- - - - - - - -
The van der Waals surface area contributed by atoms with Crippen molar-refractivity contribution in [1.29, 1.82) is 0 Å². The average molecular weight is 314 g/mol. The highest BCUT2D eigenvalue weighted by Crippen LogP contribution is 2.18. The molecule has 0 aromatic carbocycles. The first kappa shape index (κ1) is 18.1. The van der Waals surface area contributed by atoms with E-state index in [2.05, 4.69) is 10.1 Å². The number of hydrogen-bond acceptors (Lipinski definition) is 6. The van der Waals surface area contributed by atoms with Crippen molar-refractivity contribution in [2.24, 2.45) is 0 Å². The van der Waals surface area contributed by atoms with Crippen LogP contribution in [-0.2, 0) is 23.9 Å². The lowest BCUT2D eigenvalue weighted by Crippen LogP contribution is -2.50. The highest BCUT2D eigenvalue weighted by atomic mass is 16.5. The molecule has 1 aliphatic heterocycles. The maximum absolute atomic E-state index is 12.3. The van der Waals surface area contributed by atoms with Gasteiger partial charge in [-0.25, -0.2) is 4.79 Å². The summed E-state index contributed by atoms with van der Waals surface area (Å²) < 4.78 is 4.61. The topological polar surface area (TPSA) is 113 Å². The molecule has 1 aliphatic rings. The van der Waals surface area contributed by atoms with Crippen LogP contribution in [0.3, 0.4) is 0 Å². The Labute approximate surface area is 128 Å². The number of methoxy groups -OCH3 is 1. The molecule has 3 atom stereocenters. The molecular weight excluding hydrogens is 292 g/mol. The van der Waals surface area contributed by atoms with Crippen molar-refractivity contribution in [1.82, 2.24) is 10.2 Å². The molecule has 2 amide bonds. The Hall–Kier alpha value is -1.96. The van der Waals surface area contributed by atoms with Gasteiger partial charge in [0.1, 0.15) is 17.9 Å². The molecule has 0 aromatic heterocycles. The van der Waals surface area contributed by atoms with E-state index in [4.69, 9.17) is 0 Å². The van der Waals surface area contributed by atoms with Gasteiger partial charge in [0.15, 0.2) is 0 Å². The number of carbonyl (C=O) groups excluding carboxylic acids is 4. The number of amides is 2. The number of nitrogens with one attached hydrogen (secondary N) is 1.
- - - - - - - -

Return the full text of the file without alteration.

The van der Waals surface area contributed by atoms with Crippen molar-refractivity contribution in [1.29, 1.82) is 0 Å². The average molecular weight is 314 g/mol. The highest BCUT2D eigenvalue weighted by Crippen LogP contribution is 2.18. The molecule has 0 aromatic carbocycles. The first kappa shape index (κ1) is 18.1. The van der Waals surface area contributed by atoms with E-state index in [2.05, 4.69) is 10.1 Å². The number of hydrogen-bond acceptors (Lipinski definition) is 6. The van der Waals surface area contributed by atoms with Crippen molar-refractivity contribution in [2.24, 2.45) is 0 Å². The van der Waals surface area contributed by atoms with Crippen LogP contribution in [-0.2, 0) is 23.9 Å². The lowest BCUT2D eigenvalue weighted by Crippen LogP contribution is -2.50. The highest BCUT2D eigenvalue weighted by atomic mass is 16.5. The molecule has 1 aliphatic heterocycles. The maximum absolute atomic E-state index is 12.3. The van der Waals surface area contributed by atoms with Gasteiger partial charge in [-0.25, -0.2) is 4.79 Å². The summed E-state index contributed by atoms with van der Waals surface area (Å²) < 4.78 is 4.61. The topological polar surface area (TPSA) is 113 Å². The molecule has 1 aliphatic rings. The van der Waals surface area contributed by atoms with Crippen LogP contribution in [0.3, 0.4) is 0 Å². The Labute approximate surface area is 128 Å². The number of methoxy groups -OCH3 is 1. The molecule has 3 atom stereocenters. The molecular weight excluding hydrogens is 292 g/mol. The van der Waals surface area contributed by atoms with Crippen molar-refractivity contribution in [1.82, 2.24) is 10.2 Å². The molecule has 2 amide bonds. The Hall–Kier alpha value is -1.96. The van der Waals surface area contributed by atoms with Gasteiger partial charge in [0.1, 0.15) is 17.9 Å². The molecule has 0 aromatic heterocycles. The van der Waals surface area contributed by atoms with E-state index in [4.69, 9.17) is 0 Å². The van der Waals surface area contributed by atoms with Gasteiger partial charge in [0.15, 0.2) is 0 Å². The number of carbonyl (C=O) groups excluding carboxylic acids is 4. The number of amides is 2. The number of nitrogens with one attached hydrogen (secondary N) is 1.